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Genome researcher analyze chromosome 7

BETHESDA, Md., July 10, 2003 A detailed analysis of the reference sequence of chromosome 7 has uncovered structural features that appear to promote genetic changes that can cause disease, researchers from the International Human Genome Sequencing Consortium said today.

In a study published in the July 10 issue of the journal Nature, a multi-institution team, led by the Washington University School of Medicine in St. Louis, reported it had sequenced 99.4 percent of the gene-containing region of chromosome 7 to an accuracy of greater than 99.99 percent. The team also described its analysis of this highly accurate reference sequence, an effort that took advantage of recently released data on the mouse genome to refine gene predictions and zero in on chromosomal regions that may be of special interest in understanding genetic diseases.

In addition to representing the largest chromosome to date to undergo detailed sequence analysis, chromosome 7 is significant because it has served as a pioneering chromosome for genomic and genetic studies. Researchers first developed genome mapping techniques on chromosome 7, and in the late 1980s, this chromosome was also the first to be searched by a then-novel technique called positional cloning in the successful hunt for the cystic fibrosis gene.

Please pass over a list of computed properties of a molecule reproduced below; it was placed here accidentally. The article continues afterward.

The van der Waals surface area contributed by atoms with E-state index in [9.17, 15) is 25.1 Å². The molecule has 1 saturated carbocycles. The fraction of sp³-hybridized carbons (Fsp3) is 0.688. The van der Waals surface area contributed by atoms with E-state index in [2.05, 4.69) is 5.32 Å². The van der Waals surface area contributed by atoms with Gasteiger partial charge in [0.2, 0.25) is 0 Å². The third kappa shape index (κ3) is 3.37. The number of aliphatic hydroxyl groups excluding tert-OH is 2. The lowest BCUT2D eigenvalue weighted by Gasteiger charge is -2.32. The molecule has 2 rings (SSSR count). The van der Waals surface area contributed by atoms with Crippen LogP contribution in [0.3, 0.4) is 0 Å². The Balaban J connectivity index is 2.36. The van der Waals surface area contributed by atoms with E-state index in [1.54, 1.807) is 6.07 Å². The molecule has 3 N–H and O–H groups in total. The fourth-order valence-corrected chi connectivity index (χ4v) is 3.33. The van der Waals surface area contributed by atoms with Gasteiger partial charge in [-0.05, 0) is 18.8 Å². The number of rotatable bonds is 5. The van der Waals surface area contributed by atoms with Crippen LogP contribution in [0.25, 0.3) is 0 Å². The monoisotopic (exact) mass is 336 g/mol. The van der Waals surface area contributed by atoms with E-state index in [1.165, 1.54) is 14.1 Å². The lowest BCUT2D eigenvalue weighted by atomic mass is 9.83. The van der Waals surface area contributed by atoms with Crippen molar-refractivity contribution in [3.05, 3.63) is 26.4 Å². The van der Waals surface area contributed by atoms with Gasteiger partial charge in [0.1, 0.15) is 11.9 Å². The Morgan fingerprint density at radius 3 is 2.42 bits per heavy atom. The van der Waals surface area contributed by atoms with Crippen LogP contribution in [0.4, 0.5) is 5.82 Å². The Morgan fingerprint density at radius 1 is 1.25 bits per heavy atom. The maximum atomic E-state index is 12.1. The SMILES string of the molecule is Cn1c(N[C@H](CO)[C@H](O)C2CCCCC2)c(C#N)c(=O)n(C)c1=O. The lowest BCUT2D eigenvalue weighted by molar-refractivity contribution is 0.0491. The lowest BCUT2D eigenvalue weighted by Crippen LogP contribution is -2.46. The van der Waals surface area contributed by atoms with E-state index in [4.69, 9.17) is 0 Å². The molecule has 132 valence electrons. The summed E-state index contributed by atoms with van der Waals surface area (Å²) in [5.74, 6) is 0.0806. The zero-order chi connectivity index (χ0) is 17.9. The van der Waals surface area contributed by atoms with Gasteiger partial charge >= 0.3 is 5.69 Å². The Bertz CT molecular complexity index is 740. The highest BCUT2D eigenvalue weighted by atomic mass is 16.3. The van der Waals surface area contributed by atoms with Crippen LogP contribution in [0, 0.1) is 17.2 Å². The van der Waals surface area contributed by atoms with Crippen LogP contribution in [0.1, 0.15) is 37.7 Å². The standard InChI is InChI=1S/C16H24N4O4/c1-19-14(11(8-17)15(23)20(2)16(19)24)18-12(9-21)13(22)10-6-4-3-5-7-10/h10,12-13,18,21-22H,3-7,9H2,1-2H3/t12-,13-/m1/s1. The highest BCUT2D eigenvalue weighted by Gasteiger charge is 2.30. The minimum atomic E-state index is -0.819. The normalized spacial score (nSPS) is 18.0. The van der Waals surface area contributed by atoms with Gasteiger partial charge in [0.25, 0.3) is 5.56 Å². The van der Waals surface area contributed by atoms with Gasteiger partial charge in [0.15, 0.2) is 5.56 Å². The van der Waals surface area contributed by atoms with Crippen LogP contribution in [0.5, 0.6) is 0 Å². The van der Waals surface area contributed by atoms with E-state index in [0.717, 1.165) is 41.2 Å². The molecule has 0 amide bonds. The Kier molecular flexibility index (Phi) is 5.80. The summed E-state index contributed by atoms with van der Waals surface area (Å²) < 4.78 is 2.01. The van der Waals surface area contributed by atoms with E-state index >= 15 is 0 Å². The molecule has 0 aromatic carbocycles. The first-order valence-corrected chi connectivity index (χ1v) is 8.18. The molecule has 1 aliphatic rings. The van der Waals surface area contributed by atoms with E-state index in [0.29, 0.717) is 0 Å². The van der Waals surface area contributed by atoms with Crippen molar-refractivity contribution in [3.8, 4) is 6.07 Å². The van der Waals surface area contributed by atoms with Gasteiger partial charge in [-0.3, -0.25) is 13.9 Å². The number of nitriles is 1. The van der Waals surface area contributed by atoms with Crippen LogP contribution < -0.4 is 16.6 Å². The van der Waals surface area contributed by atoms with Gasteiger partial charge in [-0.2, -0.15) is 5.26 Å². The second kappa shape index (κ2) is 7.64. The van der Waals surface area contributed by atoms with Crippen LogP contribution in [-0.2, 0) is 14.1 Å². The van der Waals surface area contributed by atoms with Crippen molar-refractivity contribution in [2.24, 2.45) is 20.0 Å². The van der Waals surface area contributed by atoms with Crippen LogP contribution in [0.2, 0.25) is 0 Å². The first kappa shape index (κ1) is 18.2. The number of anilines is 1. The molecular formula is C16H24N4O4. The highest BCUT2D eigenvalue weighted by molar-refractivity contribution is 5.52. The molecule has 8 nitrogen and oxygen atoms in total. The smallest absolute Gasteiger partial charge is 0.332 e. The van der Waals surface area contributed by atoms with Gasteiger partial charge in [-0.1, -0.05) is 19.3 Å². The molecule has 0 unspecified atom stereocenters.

"Chromosome 7 has long been of interest to the medical community. Besides containing many genes that are crucial to development, this chromosome also holds the gene for cystic fibrosis and is frequently damaged in some types of leukemia and other cancers," said Francis S. Collins, M.D., Ph.D., director of the National Human Genome Research Institute (NHGRI), which funded, and also participated in, the study. "This new analysis, coupled with our commitment to free and unrestricted access to sequence data, should further speed the discovery of genes on chromosome 7 related to human health and disease."

Among the study's most interesting results was the findi
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Contact: Geoff Spencer
spencerg@mail.nih.gov
301-402-0911
NIH/National Human Genome Research Institute
9-Jul-2003


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